BP oil spill: 'top kill' failure means well may gush until August

After the failure of 'top kill,' BP said it will concentrate on containing, not stopping the leak. As failures to stop the BP oil spill mount, the federal government is careful not to promise too much.

By , Staff writer

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    Work boats pull booms to skim oil at the site of the BP oil spill in the Gulf of Mexico Saturday. BP admitted that its 'top kill' operation had failed to plug the well, and the company is proceeding with other efforts to stop the leak.
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With the failure of the BP “top kill” maneuver, the effort to combat the BP oil spill is increasingly becoming an attempt to manage expectations.

A month ago, when the spill was barely a week old, Interior Secretary Ken Salazar told CNN that the “ultimate relief” – drilling a relief well – was still “90 days out.”

Now, that pronouncement is looking like the most realistic target. BP managing director Bob Dudley said Sunday that the the company's best hope was not in capping the well but in containing and collecting the oil at the source until a relief well is ready in August.

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"If we can contain the flow of oil and keep it out of the ocean, that's not a bad outcome," said Mr. Dudley on CNN's "State of the Union," noting that the next maneuver is to fit a new containment valve on the well.

After BP's three unsuccessful attempts to stop or siphon the gushing oil, federal officials also appear to be shifting focus. They are subtly but repeatedly emphasizing that their efforts should be judged by the region’s long-term recovery – not on the immediate issue of whether they can stop the Macondo wellhead from leaking 800,000 gallons of oil a day into the Gulf of Mexico.

Addressing the situation in a statement Saturday, President Obama said: “It is as enraging as it is heartbreaking, and we will not relent until this leak is contained, until the waters and shores are cleaned up, and until the people unjustly victimized by this manmade disaster are made whole.”

As he states, Mr. Obama is not giving up on efforts to contain the leaking oil before the relief well is expected to be ready. The problem is that BP – not the federal government – is best placed and equipped to stop the leak, yet the challenges presented by the Macondo wellhead are so great that BP might be unable to make much headway until August.

Some scientists have noted, without hyperbole, that it would be easier to launch a spacecraft to the moon than shut down the Macondo wellhead, which is 5,000 feet deep. The “top kill” live feed offered a glimpse at this: robot submarines attempting precise maneuvers amid the crushing pressures of pitch-dark waters.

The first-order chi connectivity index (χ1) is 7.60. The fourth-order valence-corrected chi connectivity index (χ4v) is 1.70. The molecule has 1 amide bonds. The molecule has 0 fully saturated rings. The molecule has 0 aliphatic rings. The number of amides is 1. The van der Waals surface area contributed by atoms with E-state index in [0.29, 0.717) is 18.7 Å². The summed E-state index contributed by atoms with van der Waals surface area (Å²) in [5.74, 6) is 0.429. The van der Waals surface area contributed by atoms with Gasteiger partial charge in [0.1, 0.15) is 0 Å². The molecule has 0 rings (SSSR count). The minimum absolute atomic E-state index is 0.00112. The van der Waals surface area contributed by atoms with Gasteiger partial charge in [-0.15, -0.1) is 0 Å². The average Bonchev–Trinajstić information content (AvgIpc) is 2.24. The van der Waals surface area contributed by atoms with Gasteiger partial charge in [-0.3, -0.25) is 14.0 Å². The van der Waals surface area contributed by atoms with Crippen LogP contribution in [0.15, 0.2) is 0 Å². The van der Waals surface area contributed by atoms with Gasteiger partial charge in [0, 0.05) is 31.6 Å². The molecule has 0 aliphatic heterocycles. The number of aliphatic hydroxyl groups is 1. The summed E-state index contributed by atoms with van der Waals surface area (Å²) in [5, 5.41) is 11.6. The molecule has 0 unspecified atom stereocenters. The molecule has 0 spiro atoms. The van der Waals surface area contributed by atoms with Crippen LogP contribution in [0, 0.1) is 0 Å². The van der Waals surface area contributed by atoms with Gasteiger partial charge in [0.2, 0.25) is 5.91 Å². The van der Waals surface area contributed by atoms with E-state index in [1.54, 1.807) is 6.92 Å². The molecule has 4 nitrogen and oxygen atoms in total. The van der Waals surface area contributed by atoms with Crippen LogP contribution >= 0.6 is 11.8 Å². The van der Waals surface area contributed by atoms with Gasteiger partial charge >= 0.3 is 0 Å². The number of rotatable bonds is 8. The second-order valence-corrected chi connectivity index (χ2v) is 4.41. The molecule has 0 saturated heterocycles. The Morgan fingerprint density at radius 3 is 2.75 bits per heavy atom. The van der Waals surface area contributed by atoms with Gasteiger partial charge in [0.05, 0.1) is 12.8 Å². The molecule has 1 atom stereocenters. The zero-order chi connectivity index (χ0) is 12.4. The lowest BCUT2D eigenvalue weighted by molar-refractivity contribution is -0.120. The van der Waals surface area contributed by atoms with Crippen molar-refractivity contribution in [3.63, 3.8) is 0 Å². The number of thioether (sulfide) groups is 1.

In his Saturday statement, Obama in some ways sounded as though he was in the midst of launching an ad hoc space program to the sea floor. At a time when the nation is wanting him to give the aura of presidential power – that there is no solution beyond the scope of his administration – the statement instead cast him as the reluctant scientist, speaking of probabilities and technical challenges.

With “the surest way to stop the flow of oil – the drilling of relief wells” – needing “several months to complete … engineers and experts have explored a variety of alternatives,” Obama said.

“While we initially received optimistic reports about the [top kill] procedure, it is now clear that it has not worked,” he said, later adding: “While we were hopeful that the ‘top kill’ would succeed, we were also mindful that there was a significant chance it would not.”

So the Coast Guard directed BP to launch a new procedure, he said, “which is not without risk and has never been attempted before at this depth…. It will be difficult and will take several days”

From here on, in fact, any new plans to contain or cap the well will be comparably riskier or less likely to work than “top kill,” which was seen as BP’s best and most reliable option. This is because BP tried the maneuvers it thought most promising first, culminating in the failed “top kill” effort.

The next attempt to stop the leak will involve cutting the riser pipe and fitting a new containment valve, called the lower marine riser package (LMRP), atop it.

If the LMRP works, it could allow BP to collect all the oil leaking from the wellhead. If it fails, it could increase the amount of oil leaking in the Gulf. The riser pipe is kinked like a garden hose, and many scientists believe it is restricting the flow of oil somewhat.

Mr. Dudley countered Sunday that BP estimated that any increase in oil flow would be small.

With the prospect for containing the oil becoming progressively less likely with every mounting failure, Obama and his lieutenants are left to try to prepare Gulf coast residents for the worst without looking as though they have already accepted it.

The long-term federal relief effort, while unsatisfying to Gulf residents watching oil choke their coasts, is at least one area where the government can exercise control.

IN PICTURES: Louisiana oil spill

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